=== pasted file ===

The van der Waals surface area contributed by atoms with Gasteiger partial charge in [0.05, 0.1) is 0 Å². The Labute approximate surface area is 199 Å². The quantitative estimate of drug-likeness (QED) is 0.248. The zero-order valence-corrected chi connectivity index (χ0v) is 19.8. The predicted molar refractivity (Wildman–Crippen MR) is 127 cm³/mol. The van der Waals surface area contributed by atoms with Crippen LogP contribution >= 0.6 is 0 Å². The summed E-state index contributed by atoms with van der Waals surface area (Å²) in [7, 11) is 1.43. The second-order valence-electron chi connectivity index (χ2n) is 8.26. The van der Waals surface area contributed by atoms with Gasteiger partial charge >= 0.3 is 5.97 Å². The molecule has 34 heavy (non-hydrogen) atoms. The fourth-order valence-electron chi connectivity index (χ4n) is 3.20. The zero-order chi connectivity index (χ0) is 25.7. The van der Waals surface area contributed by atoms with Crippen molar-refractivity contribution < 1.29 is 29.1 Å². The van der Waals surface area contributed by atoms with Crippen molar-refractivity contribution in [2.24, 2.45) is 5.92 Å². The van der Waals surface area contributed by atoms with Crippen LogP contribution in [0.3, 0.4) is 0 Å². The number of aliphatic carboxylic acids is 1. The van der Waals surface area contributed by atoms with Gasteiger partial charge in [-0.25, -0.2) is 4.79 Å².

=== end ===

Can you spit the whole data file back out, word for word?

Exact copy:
The van der Waals surface area contributed by atoms with Gasteiger partial charge in [0.05, 0.1) is 0 Å². The Labute approximate surface area is 199 Å². The quantitative estimate of drug-likeness (QED) is 0.248. The zero-order valence-corrected chi connectivity index (χ0v) is 19.8. The predicted molar refractivity (Wildman–Crippen MR) is 127 cm³/mol. The van der Waals surface area contributed by atoms with Crippen LogP contribution >= 0.6 is 0 Å². The summed E-state index contributed by atoms with van der Waals surface area (Å²) in [7, 11) is 1.43. The second-order valence-electron chi connectivity index (χ2n) is 8.26. The van der Waals surface area contributed by atoms with Gasteiger partial charge >= 0.3 is 5.97 Å². The molecule has 34 heavy (non-hydrogen) atoms. The fourth-order valence-electron chi connectivity index (χ4n) is 3.20. The zero-order chi connectivity index (χ0) is 25.7. The van der Waals surface area contributed by atoms with Crippen molar-refractivity contribution < 1.29 is 29.1 Å². The van der Waals surface area contributed by atoms with Crippen molar-refractivity contribution in [2.24, 2.45) is 5.92 Å². The van der Waals surface area contributed by atoms with Crippen LogP contribution in [0.3, 0.4) is 0 Å². The number of aliphatic carboxylic acids is 1. The van der Waals surface area contributed by atoms with Gasteiger partial charge in [-0.25, -0.2) is 4.79 Å².